Unseating the popular GOP governor, Chris Christie, is the main concern of New Jersey’s Democrats, not Sen. Bob Menedez‘s recent troubles. (Marko Georgiev/AP)

Sen. Robert Menendez is suddenly big news in Washington. The new chairman of the Senate Foreign Relations Committee is at the center of a bipartisan group working to overhaul the nation’s immigration laws and the focus of a brewing political scandal.

But neither success nor scandal is new to Menendez (D), so back home in New Jersey the reaction to his ups and downs is decidedly more muted than inside the Beltway.

“People have been making allegations against Bob Menendez since he was on the school board. Time and again it’s been proven untrue,” said Mercer County Executive Brian Hughes (D), a longtime party activist in New Jersey.

Menendez faces a Senate Ethics Committee investigation into free trips he took to the home of a major campaign donor in the Dominican Republic. (He has since repaid $58,500 for the costs of two round-trip flights on a private jet.) Conservative news outlets also accuse Menendez of having sex with underage prostitutes, a charge he strongly denies.

Senate Majority Leader Harry M. Reid (D-Nev.) defended Menendez on Sunday. “I have confidence he did nothing wrong,” Reid said on ABC’s “This Week.”

And New Jersey Democrats are paying little attention to the probe. They are more focused on Gov. Chris Christie, their high-profile GOP nemesis, who is up for reelection this year and is often mentioned as a 2016 White House contender. Christie enjoys a 74 percent approval rating, according to a recent poll.

Before his rise to national GOP stardom, Christie was a political cult hero in New Jersey for his tough-on-corruption prosecutions as U.S. attorney during George W. Bush’s presidency. One case involved a high-profile probe into Menendez that became public in October 2006, just before the senator’s heated election against Thomas Kean Jr., the son of New Jersey’s popular former governor and a close ally of Christie’s. The case centered around allegations that Menendez steered federal funds to a nonprofit group run by a friend, with the organization then renting space in a building Menendez owned.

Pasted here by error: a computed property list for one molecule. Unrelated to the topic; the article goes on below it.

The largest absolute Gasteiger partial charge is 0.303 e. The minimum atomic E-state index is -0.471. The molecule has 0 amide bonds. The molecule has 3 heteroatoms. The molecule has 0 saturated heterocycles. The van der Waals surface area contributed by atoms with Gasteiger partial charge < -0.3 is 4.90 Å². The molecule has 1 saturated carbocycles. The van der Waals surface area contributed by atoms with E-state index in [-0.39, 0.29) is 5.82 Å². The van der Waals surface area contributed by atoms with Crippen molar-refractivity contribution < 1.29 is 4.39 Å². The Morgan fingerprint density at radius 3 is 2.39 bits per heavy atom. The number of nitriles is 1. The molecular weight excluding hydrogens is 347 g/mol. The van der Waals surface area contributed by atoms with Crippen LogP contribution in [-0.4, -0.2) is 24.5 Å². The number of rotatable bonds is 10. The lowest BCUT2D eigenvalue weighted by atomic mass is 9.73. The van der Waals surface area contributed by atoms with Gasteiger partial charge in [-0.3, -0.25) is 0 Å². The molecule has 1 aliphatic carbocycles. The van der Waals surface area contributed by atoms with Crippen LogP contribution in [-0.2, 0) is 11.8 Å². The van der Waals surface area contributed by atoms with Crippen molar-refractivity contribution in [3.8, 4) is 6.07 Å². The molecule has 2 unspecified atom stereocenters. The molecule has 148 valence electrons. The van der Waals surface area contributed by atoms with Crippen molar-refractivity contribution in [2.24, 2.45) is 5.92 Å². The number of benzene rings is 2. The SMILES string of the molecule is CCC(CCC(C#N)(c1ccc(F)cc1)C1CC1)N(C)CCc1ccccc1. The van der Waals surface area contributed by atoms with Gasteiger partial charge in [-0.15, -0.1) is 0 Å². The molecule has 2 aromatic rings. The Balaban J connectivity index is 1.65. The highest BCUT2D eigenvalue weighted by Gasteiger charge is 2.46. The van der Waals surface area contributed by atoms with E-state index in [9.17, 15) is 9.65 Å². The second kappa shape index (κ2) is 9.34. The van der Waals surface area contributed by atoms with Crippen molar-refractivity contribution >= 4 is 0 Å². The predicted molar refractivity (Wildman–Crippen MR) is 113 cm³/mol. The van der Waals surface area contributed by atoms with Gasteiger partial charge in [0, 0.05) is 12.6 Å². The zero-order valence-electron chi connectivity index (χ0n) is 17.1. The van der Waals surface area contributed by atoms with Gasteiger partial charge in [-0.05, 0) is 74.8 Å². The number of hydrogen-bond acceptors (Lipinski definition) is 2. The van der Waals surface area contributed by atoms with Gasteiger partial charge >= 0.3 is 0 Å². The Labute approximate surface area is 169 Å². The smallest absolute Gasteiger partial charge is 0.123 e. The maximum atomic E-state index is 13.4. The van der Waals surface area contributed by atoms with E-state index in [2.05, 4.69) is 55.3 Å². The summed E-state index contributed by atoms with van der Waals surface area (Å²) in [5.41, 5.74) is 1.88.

The investigation produced no charges, and Menendez won by nearly 10 percentage points. State Republicans consider it the moment Menendez dodged an ethical bullet, but Democrats point to the probe as an example of Christie’s overly aggressive prosecutorial nature.

Hundreds of those Democrats gathered Saturday for a rally in the New Brunswick High School gymnasium to launch the gubernatorial campaign of state Sen. Barbara Buono, their nominee to challenge Christie. The 59-year-old is the daughter of an Italian immigrant butcher, and her stump speech struck a populist tone by promising economic renewal. Buono told supporters that under Christie, the middle class has “gotten nothing — nothing — but sound bites and empty promises from a governor who seems more intent on courting his right-wing base than tending to the needs of the middle class and working poor.”

Christie spokesman Mike DuHaime dismissed Buono as “part of the problem of high taxes, runaway spending and irresponsible debt for nearly 20 years in Trenton.” As for Menendez, Christie told reporters last week that it would be “inappropriate” to opine on the accusations.